Yet this new matter had to face an invasion of the realistic picturing tendency supported and modified through the strong integration of science into imaging technologies and ideologies. The realistic tendency was far from its origins in the reign of natural perception of the natural world. This process of distantiation has passed through the increase of exploratory tools created by science, which allow us to go beyond the limits of perception, to enrich or to distort them. This going beyond perception, assigned to a presumed methodology of inquiry into reality provided a view of the world broadcast as truth, a method identical with the real world. But there is no tertium able to certify that to be truth. Yet, as we know from history, to be maintained, power relies on trust, on blind belief in its ideology as much as on opporession. Thus the new technologically-mediated world assumes the aspect of the ideological world of power. The technological dominance is so great that humanity itself assumes the aspect of a mixture of natural and technical (cyber) matter, and the world of fictional cinema therefore became a multidimensional world, abandoning in the process the 3D world of natural perception. Yet such a multidimensional world is not itself human, but an ideological portrait of humans. It is in this context that we now approach the problems and challenges of digital media.
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Water: Two Faces of Reality
Although the last ten years have witnessed some outstanding examples of the expressive tendency in digital effects (Antonioni for example in his Profession Reporter worked on the colours of the desert in order to attain his very precise intention), my aim is to confront two films which have used digital techniques for a common realistic purpose, to re-present water. The two films I will analyse are: Waterworld, (Kevin Reynolds, USA, 1995) and El Viaje (Fernando E. Solanas, Argentina, 1992). The first has a noble plot: in a world where water is ubiquitous, a hero, half human half mutant, tries to escape with a young woman and her daughter to a semi-mythical 'Dryland'. Most of the film's water is real. However the story of how the digital water has been conceived highlights the contemporary use of special effects. The digital effects were used mostly for the final sequences, a spectacular battle in the corridors and decks of a rotting ship. The special effects of water used came in part from the physical knowledge of water of Jerry Tessendorf, Erik Krumrey and David Wasson of the society Aret. Who worked on the problem of the realistic appearance of water. As scientists they tried to render their water as realistically as possible. Using digital motion control, they reproduced the action scenes before attempting to create realistic water for that context. Yet the technicians of Areté had problems in understanding the artistic expressive needs of the creative staff of Cinesite. If we look at their account of this problem, we realise that the director of the film, Kevin Reynolds, has taken some reference footage and wanted all the other footage to look the same. He searched, we might say, for a unity in the fictional matter he had to process. He didn't care too much for realism in the representation of water, preferring to give his attention to the degree of expressivity in the text he was building. The technicians undertook to modify some of the code used in generating the water effects in order better to meet the requirements of the director, although they always took care of the realistic features of water. The film was promoted as a masterpiece of digital effects, but was a notable box-office failure, perhaps because the idea of special effects looking like common water was less than appealing. What this anecdote does reveal, however, is the tension and the possibility for compromise between scientific realism and the expressive tendency.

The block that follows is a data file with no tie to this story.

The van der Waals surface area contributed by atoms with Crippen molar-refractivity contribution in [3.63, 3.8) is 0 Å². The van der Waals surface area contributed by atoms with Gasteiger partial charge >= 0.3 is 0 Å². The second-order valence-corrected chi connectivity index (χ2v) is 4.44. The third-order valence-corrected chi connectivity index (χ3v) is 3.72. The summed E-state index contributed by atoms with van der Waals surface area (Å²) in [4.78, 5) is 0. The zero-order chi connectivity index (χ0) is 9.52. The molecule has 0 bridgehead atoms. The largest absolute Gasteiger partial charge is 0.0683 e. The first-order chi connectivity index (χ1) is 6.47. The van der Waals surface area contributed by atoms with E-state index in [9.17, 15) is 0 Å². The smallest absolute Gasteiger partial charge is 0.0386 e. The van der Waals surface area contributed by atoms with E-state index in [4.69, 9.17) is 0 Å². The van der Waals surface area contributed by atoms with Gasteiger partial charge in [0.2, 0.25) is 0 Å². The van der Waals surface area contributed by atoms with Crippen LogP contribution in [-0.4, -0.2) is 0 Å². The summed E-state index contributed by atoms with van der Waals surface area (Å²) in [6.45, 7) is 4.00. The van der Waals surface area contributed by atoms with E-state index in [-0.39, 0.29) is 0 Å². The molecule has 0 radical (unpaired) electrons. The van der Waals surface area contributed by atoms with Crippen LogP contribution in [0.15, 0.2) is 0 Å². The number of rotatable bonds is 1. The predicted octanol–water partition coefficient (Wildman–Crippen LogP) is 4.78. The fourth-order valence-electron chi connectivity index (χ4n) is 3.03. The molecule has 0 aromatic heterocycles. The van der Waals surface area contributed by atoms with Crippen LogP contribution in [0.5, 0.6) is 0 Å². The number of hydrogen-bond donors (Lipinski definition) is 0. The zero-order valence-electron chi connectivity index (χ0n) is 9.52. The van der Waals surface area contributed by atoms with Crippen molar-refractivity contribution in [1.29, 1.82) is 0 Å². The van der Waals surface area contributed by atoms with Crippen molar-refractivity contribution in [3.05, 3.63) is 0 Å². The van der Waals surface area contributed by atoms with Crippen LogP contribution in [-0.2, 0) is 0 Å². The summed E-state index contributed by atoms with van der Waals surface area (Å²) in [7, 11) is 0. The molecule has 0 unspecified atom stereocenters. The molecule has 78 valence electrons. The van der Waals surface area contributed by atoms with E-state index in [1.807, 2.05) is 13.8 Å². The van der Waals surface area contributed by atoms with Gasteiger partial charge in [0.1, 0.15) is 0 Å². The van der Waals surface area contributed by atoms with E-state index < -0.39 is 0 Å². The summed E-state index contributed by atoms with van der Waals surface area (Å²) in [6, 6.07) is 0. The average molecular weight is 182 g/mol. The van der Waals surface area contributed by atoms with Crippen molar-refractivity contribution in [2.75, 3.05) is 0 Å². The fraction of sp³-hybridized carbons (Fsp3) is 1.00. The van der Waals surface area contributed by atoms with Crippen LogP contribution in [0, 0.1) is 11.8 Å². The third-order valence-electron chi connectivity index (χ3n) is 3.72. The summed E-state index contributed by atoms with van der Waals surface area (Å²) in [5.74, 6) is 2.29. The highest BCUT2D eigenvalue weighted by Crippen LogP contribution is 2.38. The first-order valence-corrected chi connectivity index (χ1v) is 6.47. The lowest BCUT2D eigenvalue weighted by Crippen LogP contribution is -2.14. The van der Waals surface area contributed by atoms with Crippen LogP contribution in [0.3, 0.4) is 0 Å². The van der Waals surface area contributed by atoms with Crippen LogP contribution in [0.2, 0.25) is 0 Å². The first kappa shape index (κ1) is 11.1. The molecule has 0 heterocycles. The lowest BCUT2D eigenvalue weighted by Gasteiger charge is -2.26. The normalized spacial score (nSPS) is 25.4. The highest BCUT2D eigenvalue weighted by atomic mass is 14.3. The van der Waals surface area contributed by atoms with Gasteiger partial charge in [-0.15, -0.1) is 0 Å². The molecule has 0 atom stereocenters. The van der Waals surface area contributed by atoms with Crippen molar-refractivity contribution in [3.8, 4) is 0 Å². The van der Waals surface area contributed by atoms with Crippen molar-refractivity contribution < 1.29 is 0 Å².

A more interesting use can be found in the digital effect of water used in El Viaje by Fernando Solanas. The water of Solanas's movie is not a simple sign standing for something else. It is rather an objectual element of the particular world created by Solanas, a Latin America seen through eyes full of love and passion for its people and earth, but also critical eyes full of disgust for the enormity of its injustice and oppression. The water is a strange element that Solanas inserted in the world of his movie, symbolising the expansion of oppression within Latin America. He assigns to a Chilean barquero the task of describing it. He says that this water is the result of the high tide in Chile of 1973, a clear reference to the junta organised by Pinochet with the help of USA intelligence. He says he escaped from that tide, but it has assumed enormous proportions and he is still rowing away. The water is not just a metaphysical symbol, it is rather the physical concrete matter circumscribing people, their everyday life, their desires for a better world, and such a water has a disgusting feature, more expressive than realistic. The element of water in Solanas' movie is then a powerful semiotic object able to play a determining aesthetic role during the plot. He binds for example with the words of a song a young artist plays breaking the silence of the solitude and fear of the oppression:
"Floto in Argentina,
entre mierda y urina"
(I swim in Argentina,
between shit and piss)
The effect of anxiety and uncertainty that the water is able to evoke is one of the best components of the film, and is able to interact semiotically with the entire plot giving as result a not only a powerful experience of new cinema but an outstanding example for stimulating the cinema towards expression with the help of digital techniques.